How I Turned a Financial Miss into My #FinancialWin

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A few weeks ago I had the opportunity to speak at the welcome reception for the Lola Retreat, which was founded last year by two amazing personal finance bloggers—Melanie Lockert and Emma Pattee. The goal of the retreat is to empower women to take control of their finances, build their confidence, and come away with specific action items to further build their financial future.

I have been able to meet, and collaborate with many personal finance bloggers over the year and each time they leave me feeling inspired and driven to do more—both in my professional and personal life. The stories they share are tremendously powerful. Like so many others, I relate to their struggles and feel motivated by their successes. As attendees arrived at the Lola Retreat, we asked them a question—what is your #financialwin (of course we had to hashtag it!). Throughout the night women would grab a sharpie, and write their financial win. Paying off debt was shared by a few attendees—and one woman told us how she paid off over $12,000 in student loans last year! Another had opened her first investment account in order to save for her dream trip to Japan. A colleague of mine shared this was the first year she was able to max out her 401(k). As people shared their wins, their smiles were as big as their pride.

So what #financialwin did I share? To represent my win, I passed around my Fidelity work badge and as it made its way around the room you could hear the laughs. A few months ago, one of my teammates took my badge and over the image of my face, taped a Wonder Woman outfit—literally making me a super hero at work!

My badge represents my win because it was the first thing I received when I started at Fidelity nearly five years ago. I got my first job when I was 16 years old and since then, I have always been a terrific saver. However, it wasn't until I started working at Fidelity that I learned my money could work harder for me. Although I have had other financial wins – paying off my student debt, opening my first brokerage account—if I had to point to the biggest one, it would be taking advantage of Fidelity's workplace retirement savings plan.

I graduated college in the middle of the recession—I think our commencement speaker literally said to us "all your dreams can come true, just maybe not right now!" In my first job I had the opportunity to sign up for the company's 401(k), but I had never heard of one, so I asked my manager about it. He told me it was something for retirement and that my money would be taken out of my paycheck and put into the stock market. At 22 years old, retirement was something that I could not comprehend, no matter how hard I tried to picture getting old. And the stock market? Was he kidding? Every time I looked at the TV it was going down! I recalled stories of friends not getting jobs and family members losing money in the market. So, I didn't sign up on what would have been my first 401(k) and lost out on four years of saving; instead, electing to keep the minimal amount of money I was making in a bank account. In hindsight, this was probably one of my biggest financial mistakes. But, the important thing is I learned from it.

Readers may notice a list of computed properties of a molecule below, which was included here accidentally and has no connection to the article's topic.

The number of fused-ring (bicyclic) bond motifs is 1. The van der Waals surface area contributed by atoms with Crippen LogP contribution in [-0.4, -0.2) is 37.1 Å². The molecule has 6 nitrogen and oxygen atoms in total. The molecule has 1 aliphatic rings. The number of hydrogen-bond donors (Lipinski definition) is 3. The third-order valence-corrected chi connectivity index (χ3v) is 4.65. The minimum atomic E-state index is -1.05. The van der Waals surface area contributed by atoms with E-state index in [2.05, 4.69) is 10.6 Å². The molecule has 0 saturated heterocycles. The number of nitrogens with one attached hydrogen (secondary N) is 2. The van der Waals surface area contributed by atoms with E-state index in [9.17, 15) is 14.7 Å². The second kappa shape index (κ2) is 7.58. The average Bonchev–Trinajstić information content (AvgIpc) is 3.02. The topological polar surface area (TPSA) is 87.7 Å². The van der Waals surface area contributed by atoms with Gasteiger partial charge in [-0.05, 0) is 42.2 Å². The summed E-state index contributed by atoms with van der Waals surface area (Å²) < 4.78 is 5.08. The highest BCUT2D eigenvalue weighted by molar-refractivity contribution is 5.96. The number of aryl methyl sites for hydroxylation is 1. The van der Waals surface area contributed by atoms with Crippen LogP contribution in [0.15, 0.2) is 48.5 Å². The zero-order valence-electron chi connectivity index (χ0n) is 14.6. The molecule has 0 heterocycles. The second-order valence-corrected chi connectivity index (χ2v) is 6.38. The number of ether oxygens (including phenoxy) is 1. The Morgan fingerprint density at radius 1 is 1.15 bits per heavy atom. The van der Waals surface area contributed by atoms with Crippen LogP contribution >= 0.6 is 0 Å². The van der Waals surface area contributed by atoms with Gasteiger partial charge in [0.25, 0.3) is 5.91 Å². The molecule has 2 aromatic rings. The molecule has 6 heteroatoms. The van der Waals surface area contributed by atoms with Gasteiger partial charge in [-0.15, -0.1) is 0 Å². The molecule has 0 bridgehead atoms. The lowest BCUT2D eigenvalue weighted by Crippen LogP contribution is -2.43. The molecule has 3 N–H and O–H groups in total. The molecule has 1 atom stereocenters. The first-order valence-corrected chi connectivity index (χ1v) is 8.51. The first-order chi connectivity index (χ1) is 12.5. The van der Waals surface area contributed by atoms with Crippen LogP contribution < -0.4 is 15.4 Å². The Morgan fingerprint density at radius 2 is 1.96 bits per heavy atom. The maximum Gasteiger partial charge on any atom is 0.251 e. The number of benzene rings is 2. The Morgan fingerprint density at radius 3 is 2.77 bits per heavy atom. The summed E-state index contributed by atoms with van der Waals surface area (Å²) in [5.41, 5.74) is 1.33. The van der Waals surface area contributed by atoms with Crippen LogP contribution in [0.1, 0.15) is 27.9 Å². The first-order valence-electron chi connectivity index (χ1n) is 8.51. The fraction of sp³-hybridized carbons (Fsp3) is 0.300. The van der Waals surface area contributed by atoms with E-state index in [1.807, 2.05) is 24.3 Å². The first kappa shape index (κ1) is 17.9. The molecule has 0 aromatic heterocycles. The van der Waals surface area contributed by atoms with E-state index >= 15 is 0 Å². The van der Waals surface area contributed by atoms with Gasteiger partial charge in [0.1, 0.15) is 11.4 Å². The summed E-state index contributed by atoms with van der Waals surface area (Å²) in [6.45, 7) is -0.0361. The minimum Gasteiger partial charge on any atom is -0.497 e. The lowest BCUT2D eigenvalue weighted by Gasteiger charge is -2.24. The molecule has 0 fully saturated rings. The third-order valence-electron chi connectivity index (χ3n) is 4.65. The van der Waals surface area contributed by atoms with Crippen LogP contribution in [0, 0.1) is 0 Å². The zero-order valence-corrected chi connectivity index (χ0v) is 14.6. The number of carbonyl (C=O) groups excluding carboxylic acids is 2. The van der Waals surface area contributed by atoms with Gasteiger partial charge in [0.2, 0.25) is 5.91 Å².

While at Fidelity, I became educated on the economic cycles—learning that the stock market goes up and down, but when you are young and you have time to reach your goal, you are able to weather the sometimes unsettling ebbs and flows of the financial markets. I was taught the impact of compounding and how it was never too late to start to take advantage of it (thanks, again bestie!). In many ways my first significant financial win was correcting an early financial miss and it's one that I was proud to share with the ladies at the Lola Retreat.

Topics:
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  • Women and Investing
  • Investing Strategies
  • Starting Out
  • Women and Investing
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The views and opinions expressed by Kelly Lannan are her own and do not represent the views of Fidelity Investments. Fidelity makes no guarantees that the information supplied is accurate or complete.
Investing involves risk, including risk of loss.

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